115th Annual Conference - Honolulu, Hawaii
Friday, November 10 - Sunday, November 12, 2017

Fictions of Urban Water: Literature, Geography, and the Problem of the Archive 

Richard Watts, University of Washington

First, this paper considers how geographer Matthew Gandy’s The Fabric of Space: Water, Modernity, and the Urban Imagination deploys literature as an archive; second, it offers a few thoughts on how literary scholars in the environmental humanities can adapt some of Gandy’s insights regarding water and urban space to their practice.

Proposal: 

Geographer Matthew Gandy’s celebrated book The Fabric of Space: Water, Modernity, and the Urban Imagination makes important contributions to our understanding of how the management of water in contemporary urban centers is constitutive of modernity. Water, Gandy argues, shapes the human experience both materially and culturally, and whereas geographers have tended to be particularly attentive to the former and the work of, say, Gaston Bachelard to the latter, Gandy aims to keep the two poles of analysis in tension. If, as Gandy claims, Bachelard’s oft-cited Water and Dreams is fundamentally flawed because it is a “search for the universal, accessed through poetry and literature” and, as such, simply ends up revealing “a culturally distinct variant of humanism” (1), what means do we have for getting at what he calls the “imaginative engagements with urban technology” (17)? If, in other words, Bachelard’s highly influential model for thinking about the meaning of water constitutes a dead end, how do we document shifts in the cultural meaning of water? Surprisingly, a significant part of the answer to this implied question is literature. In nearly every chapter, but especially in the first on “The Paris Sewers and the Rationalization of Urban Space,” Gandy deploys literary texts as key elements of his archive for understanding how we come to imagine water in the urban metabolism in new and different ways.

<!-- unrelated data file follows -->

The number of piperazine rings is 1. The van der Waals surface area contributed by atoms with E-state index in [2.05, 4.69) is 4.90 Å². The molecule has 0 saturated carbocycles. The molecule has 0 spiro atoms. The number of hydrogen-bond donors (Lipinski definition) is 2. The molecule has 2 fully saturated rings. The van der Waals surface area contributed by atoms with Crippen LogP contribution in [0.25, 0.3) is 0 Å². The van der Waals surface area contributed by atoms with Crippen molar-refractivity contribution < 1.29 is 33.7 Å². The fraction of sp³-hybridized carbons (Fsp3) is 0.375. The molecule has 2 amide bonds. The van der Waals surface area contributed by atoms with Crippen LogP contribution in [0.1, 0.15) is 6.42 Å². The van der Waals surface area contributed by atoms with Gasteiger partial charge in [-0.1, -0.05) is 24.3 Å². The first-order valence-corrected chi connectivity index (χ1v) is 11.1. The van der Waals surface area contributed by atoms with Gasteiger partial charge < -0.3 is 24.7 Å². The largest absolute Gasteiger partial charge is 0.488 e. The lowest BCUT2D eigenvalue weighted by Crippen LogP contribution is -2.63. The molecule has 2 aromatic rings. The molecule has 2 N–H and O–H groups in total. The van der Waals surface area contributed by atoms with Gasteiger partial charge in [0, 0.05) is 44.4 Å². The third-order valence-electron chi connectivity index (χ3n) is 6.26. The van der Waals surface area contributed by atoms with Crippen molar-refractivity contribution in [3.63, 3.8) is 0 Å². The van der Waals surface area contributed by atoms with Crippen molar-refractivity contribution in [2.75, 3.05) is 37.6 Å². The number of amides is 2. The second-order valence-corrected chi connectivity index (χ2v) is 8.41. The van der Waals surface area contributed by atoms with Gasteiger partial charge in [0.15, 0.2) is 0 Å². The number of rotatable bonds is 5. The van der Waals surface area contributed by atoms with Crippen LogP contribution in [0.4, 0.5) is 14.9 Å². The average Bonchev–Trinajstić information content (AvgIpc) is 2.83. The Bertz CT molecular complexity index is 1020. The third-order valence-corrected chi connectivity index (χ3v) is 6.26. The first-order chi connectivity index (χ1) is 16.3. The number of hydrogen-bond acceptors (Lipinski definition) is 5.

What, then, are the differences between Gandy’s uses of literature and Bachelard’s? This paper aims to answer this question (in brief, Gandy presents the work of Victor Hugo, Emile Zola, and others as both products and producers of rapidly changing urban contexts and the role of water within them, whereas Bachelard decontextualizes literature in order to render what it says about water eternally true), but to reflect at the same time on how Gandy’s book can usefully disrupt certain habits of reading in the literary environmental humanities and free us up to make bolder claims regarding social and environmental change.